When I visit a library, one of the first places I go is to the area with the new books, the ones that have just arrived at the library. There are always titles that "jump out" at me. Sometimes they are books that I want to read, and other times, they're just catchy titles.
A few months ago, while perusing the most recent additions to the library's collection, a title caught my eye, "Make the Impossible Possible." I almost didn't pick it up. Another one of those self-help books saying the same things that a 1000 others have said, I thought. Blah, blah, blah. For some reason, I ignored my first reaction, and took the book off the shelf. I liked the cover design. I began to read the introduction... I was hooked.
The full title of the book is "Make the Impossible Possible: One Man's Crusade to Inspire Others to Dream Bigger and Achieve the Extraordinary." The author is Bill Strickland. The book is his story and the stories of others whose lives have been changed by his work.
Bill happens to be a Pittsburgh native. I've written about other people from Pittsburgh lately, but this time, it wasn't planned. That just happens to be where Bill grew up.
The people in Bill's neighborhood were the poorest of the poor. Crime was high. Hope was non-existent.
One day, in high school, Bill wandered into the classroom of ceramics teacher, Frank Ross. As he watched, the teacher turned a lump of clay into a beautiful urn, as if by magic. "I want you to teach me how to do that." Mr. Ross showed him how to use a potter's wheel, and handed him some clay. Touching that clay was a transforming experience. There were possibilities in that clay, not just artistic possibilities, but life-changing possibilities.
Bill Strickland was hooked on ceramics. Even though he was poor, lived in a crime-ridden neighborhood and was surrounded by people without hope, Bill realized that he could still create something of beauty. Maybe there was more he could do.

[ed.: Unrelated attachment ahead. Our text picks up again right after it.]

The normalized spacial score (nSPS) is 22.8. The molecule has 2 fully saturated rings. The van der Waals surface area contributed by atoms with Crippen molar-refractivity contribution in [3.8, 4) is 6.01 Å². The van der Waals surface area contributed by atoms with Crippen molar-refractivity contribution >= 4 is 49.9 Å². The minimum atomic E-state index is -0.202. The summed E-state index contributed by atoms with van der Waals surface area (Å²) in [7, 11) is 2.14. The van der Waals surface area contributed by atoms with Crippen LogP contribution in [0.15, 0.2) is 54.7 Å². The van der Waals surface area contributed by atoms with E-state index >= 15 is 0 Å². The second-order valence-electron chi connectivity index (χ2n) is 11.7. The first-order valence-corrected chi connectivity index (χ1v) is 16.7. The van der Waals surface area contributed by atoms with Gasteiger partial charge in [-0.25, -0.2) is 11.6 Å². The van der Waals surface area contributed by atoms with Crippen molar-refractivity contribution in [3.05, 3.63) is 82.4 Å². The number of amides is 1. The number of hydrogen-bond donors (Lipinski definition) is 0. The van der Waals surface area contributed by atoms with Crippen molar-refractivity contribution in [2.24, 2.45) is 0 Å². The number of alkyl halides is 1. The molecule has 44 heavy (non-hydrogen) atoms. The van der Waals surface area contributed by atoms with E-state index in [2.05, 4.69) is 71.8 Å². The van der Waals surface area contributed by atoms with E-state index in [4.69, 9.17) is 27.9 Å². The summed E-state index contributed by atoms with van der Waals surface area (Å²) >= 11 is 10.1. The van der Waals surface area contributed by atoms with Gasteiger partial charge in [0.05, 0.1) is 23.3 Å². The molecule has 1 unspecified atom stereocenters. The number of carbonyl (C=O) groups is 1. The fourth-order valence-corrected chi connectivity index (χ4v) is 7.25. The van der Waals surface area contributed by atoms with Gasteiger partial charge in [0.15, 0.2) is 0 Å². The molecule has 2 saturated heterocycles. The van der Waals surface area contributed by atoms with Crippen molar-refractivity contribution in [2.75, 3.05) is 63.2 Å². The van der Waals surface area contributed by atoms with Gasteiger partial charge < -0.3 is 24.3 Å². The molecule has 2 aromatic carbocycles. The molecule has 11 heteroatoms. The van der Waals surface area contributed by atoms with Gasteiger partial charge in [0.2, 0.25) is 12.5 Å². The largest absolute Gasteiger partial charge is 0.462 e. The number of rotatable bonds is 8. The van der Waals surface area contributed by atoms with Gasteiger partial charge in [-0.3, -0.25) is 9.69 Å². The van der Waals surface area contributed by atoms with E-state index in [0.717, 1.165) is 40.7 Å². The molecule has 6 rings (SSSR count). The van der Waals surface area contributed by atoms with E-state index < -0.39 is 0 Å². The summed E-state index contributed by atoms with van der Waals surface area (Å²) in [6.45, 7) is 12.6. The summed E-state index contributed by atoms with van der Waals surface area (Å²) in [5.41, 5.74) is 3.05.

After that amazing first moment of feeling the pliability of the clay in his hands, Bill's life began to change. He enrolled in college. He saw a future with hope.
He wanted to do the same thing for other kids, so he talked to some area church leaders, and they agreed to let him use some space at one of the churches. He raised enough money to buy a few potter's wheels and some clay. He opened the doors of the church basement so that neighborhood kids could see inside. Slowly, they wandered in. "What's that?" they would ask. And Bill showed them.
One by one, they became hooked. Their lives changed. They left lives of crime for lives of hope. Like Bill Strickland, most improved their grade point averages; many opted for college, who had not considered it previously.
Today, that church basement studio is a multi-million dollar facility, known as Manchester Bidwell. It is filled with art from its students, and from craftspeople around the world. The building itself is a work of art, inside and out. People, young and old, come there to learn new skills from photography to culinary arts. The classes are offered without charge. People begin to see the possibilities within themselves and within their lives. It is located only a few blocks from the high school where Bill Strickland first touched a lump of clay.
When I first read Mr. Strickland's story, I thought, "yes!" That is what I believe and what I try to share in my workshops. Every person is gifted in some way. Every person is like that lump of clay that is just waiting to be given the opportunity to transform into something beautiful and amazing and unique.